Friday, April 29, 2011


I kinda love this...

Happy Weekend!

Thursday, April 28, 2011

Just Because...

... I'm on a business trip, and it's late, and I'm tired, but this still cracks me up.

Wednesday, April 27, 2011

WORST Facebook Pictures

I love Rhett and Link!

Tuesday, April 26, 2011


Has anyone taken any courses online? I just did one of BEA's webinars last week, and I'm considering the best ways to offer material online. I want to offer the character development course at some point in the next year, and I'd love to know what works for you.

Right now I'm considering a variety of options to use together or separately: Skype, Second Life, Silverlight, a private channel on YouTube for video clips, etc. The course would meet once weekly for several sessions, and enrollees would complete short writing assignments between classes, email them to me early, and then read and discuss them in the class. There's also an online version of the personality inventory that I like to use, so students would be able to complete that online, as well. I'd like something with voice, so we can talk rather than type to each other. Video is optional, although I'd have powerpoint or something for people to get the notes.

I'd also have a couple of books for people to read, probably King's On Writing and Card's Character and Viewpoint over the course.

So, what do you think? Any suggestions?

Monday, April 25, 2011

Heck of a Senior Project

A high school senior in Washington State has pretended to be pregnant for most of her senior year. It's an amazing social experiment, and I think she needs to write a book.

Check it out here:

What do you think of this? Would you let your own child do something like this?

Sunday, April 24, 2011


And the winner of the Spring Writing Contest is...

I was one of you. (Duality) 45.23% (166 votes)

Congratulations, LEXCADE! 

Thanks to everyone who submitted and to everyone who voted.

The winner will receive an in-depth critique of her query letter AND the first 10 pages of her fiction manuscript. Lexcade, please send me your email through the Ganzfield contact form and we'll work out the best way to get the pages to me for your critique.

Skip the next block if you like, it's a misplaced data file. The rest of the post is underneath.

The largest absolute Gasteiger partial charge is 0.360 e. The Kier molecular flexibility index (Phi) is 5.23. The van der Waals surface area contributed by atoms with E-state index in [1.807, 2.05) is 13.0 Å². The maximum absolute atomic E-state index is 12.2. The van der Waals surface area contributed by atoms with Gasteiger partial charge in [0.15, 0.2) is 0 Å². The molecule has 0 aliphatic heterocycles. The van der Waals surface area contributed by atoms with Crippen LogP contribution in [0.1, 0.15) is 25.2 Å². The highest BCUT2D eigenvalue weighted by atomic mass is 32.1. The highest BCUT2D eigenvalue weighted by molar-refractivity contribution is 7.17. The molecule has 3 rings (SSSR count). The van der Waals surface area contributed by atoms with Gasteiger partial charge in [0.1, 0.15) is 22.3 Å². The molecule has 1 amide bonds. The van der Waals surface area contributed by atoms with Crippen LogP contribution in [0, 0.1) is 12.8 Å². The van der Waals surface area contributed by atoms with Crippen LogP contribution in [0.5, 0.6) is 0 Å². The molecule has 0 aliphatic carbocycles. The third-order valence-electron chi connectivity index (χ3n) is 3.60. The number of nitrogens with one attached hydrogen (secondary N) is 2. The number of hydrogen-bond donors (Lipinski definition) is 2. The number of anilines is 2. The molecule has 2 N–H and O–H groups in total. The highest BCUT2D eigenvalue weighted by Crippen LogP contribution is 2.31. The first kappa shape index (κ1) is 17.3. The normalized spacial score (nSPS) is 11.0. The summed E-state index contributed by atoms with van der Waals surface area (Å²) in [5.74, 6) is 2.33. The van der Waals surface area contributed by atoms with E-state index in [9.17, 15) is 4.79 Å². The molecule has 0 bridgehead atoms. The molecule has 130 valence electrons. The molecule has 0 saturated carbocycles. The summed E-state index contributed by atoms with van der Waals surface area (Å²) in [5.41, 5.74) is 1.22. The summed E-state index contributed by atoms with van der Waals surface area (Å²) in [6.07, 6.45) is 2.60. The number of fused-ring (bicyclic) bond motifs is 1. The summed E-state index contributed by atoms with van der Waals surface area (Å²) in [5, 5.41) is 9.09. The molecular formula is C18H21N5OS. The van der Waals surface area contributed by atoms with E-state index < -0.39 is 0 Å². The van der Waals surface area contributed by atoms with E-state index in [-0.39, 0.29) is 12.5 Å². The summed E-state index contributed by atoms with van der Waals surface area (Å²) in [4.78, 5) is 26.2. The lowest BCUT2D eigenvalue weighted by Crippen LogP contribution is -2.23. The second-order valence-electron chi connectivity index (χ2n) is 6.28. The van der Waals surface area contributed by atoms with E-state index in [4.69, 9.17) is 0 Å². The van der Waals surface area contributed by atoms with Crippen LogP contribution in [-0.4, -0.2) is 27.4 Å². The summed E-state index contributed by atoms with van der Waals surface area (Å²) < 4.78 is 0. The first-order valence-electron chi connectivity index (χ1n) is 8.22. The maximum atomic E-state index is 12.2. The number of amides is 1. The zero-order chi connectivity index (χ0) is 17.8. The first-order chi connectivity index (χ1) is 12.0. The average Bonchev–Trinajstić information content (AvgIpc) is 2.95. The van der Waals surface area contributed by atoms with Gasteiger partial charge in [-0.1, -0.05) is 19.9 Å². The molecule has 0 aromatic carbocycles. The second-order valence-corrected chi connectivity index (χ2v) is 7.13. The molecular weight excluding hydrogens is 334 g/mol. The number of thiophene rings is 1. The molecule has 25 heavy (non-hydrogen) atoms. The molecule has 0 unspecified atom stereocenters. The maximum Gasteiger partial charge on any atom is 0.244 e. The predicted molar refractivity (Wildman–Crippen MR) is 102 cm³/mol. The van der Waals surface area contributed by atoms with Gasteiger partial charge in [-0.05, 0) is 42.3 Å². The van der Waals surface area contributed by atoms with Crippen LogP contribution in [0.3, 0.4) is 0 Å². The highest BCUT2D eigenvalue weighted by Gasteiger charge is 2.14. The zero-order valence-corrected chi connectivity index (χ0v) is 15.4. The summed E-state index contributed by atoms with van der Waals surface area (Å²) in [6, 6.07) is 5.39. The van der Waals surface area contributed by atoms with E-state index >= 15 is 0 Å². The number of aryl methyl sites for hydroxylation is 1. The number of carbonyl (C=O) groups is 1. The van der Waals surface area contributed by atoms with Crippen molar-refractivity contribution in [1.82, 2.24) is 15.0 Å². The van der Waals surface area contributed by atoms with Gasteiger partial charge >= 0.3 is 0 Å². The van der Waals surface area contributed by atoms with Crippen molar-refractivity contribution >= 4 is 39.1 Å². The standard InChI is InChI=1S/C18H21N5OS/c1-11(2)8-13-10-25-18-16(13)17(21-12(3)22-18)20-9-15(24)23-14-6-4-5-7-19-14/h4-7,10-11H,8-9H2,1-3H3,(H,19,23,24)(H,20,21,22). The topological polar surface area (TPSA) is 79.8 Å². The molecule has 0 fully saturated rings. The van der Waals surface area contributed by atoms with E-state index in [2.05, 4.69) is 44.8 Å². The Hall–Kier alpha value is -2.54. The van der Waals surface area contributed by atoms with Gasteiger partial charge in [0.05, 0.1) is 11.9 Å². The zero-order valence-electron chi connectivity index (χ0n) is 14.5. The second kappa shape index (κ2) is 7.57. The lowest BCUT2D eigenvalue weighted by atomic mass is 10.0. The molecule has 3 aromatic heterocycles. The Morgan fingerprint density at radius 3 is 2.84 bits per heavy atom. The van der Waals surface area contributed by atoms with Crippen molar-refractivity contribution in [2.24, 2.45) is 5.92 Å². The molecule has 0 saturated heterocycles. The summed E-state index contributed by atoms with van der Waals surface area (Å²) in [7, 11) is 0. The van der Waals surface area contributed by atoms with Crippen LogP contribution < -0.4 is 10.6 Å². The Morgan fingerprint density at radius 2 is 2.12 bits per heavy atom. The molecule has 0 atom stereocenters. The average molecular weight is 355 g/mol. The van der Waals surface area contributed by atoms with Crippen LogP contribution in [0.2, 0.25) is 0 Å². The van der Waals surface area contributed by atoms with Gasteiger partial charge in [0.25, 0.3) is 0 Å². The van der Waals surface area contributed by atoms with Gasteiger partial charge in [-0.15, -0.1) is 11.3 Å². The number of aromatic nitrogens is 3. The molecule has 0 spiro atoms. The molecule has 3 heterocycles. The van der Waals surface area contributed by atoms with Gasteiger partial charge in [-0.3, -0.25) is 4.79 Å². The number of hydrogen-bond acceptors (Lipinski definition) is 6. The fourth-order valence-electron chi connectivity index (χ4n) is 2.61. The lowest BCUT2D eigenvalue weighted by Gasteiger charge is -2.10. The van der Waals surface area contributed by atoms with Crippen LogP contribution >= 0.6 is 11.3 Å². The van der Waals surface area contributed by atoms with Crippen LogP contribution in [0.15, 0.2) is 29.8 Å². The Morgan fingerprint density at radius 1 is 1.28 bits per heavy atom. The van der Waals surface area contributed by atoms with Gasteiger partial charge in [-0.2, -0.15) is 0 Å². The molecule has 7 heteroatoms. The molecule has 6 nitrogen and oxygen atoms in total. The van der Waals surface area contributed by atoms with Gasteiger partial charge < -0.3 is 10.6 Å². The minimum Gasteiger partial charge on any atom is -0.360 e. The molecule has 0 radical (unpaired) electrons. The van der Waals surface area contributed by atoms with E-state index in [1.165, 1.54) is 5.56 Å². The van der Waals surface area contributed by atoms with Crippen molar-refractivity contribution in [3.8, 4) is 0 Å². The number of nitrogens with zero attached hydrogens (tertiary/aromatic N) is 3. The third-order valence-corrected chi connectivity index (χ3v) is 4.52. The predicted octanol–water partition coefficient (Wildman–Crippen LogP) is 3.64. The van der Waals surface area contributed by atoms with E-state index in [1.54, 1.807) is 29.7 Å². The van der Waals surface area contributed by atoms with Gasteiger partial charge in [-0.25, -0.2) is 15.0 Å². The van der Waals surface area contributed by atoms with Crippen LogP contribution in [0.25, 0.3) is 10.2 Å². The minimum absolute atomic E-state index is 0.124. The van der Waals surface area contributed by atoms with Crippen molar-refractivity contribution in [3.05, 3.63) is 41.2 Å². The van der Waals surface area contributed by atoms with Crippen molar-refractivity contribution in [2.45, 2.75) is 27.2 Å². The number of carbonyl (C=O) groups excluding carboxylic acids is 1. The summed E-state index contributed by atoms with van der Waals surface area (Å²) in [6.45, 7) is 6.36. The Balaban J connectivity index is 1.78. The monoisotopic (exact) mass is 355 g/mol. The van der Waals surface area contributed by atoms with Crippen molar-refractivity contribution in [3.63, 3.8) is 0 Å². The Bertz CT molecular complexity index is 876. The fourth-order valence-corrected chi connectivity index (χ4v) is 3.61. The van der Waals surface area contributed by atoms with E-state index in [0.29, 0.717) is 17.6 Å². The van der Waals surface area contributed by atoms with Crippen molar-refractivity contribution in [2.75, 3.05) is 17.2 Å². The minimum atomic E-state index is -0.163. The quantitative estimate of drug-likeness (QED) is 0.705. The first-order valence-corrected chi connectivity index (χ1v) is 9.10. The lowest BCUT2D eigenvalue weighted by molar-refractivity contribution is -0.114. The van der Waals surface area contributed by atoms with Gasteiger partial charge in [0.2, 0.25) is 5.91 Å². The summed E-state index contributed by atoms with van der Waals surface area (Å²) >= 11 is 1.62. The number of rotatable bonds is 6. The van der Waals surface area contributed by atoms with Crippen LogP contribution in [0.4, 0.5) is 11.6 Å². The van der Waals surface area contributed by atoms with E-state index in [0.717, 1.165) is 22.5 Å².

Happy Easter to all you Easter-celebrators!

Friday, April 22, 2011

ARC Requests

As Jennifer's book gets closer to release, I've been inundated with requests for Advance Reading Copies, a.k.a., ARCs. Some people know how to do this well. Some don't. If you are one of the latter, here's what you need to know.

Include your name as well as your blog, magazine, or newspaper name and a link to it
Include threats if you don't get a free book. 
Spellcheck and proof-read your message. You're sending this to book people, and bad spelling, grammar, and/or punctuation cause us physical pain. 
Say you just want to read it for fun. That's why the publisher and author want you to BUY the book.
Mention the format(s) you can accept, including paper copies, PDFs, Kindle, Nook, etc. If you're unsure which your e-reader can use, just mention which kind you have. And if you prefer a paper copy, please include your mailing address. If you live outside the US, get an e-reader, since overseas shipping is wicked expensive. 
Expect to get a lot of free books if only three people follow your blog or read your e-zine. You need to build up your readership so you have an attractive platform. 

Let us know what you and your magazine, newspaper, or blog can do to promote the book. We're usually happy to consider giveaways, guest posts, and interviews, too, so it never hurts to ask. 
Have your friends email the publisher and ask for extra copies for you. It doesn't come across very professionally.  
Mention where the review will be seen, for example, if you also post to Goodreads, Amazon, Library Thing, Barnes & Noble, etc., mention these, as well. 
Accept an ARC for review, and then NOT read it. It is acceptable to start a book, realize it isn't something you like, and tell the publisher that you'd prefer not to review it. Most of us prefer silence to a bad review. But at least give it a shot, especially during the active promo time frame of the book. 
Be honest when you review a book. If you don't like it, you can say so and tell us why you didn't like it, although we hope you won't be mean about it. Your integrity as a reviewer makes the books you DO like really stand out as special. But feel free not to post a bad review all over the web. Really. In fact, we're happy not to have a 2-star rating pulling down our Goodreads numbers.  
Sell (or try to sell) ARCs. Feel free to give them away to other reviewers, to friends, or in a contest on your blog, but don't sell them. Not cool. 
Post your review in a reasonable time frame. Most of us would prefer to have the review up around the release date, in the period about one month prior to about three months after, give or take. Don't accept more ARCs than you have time to read.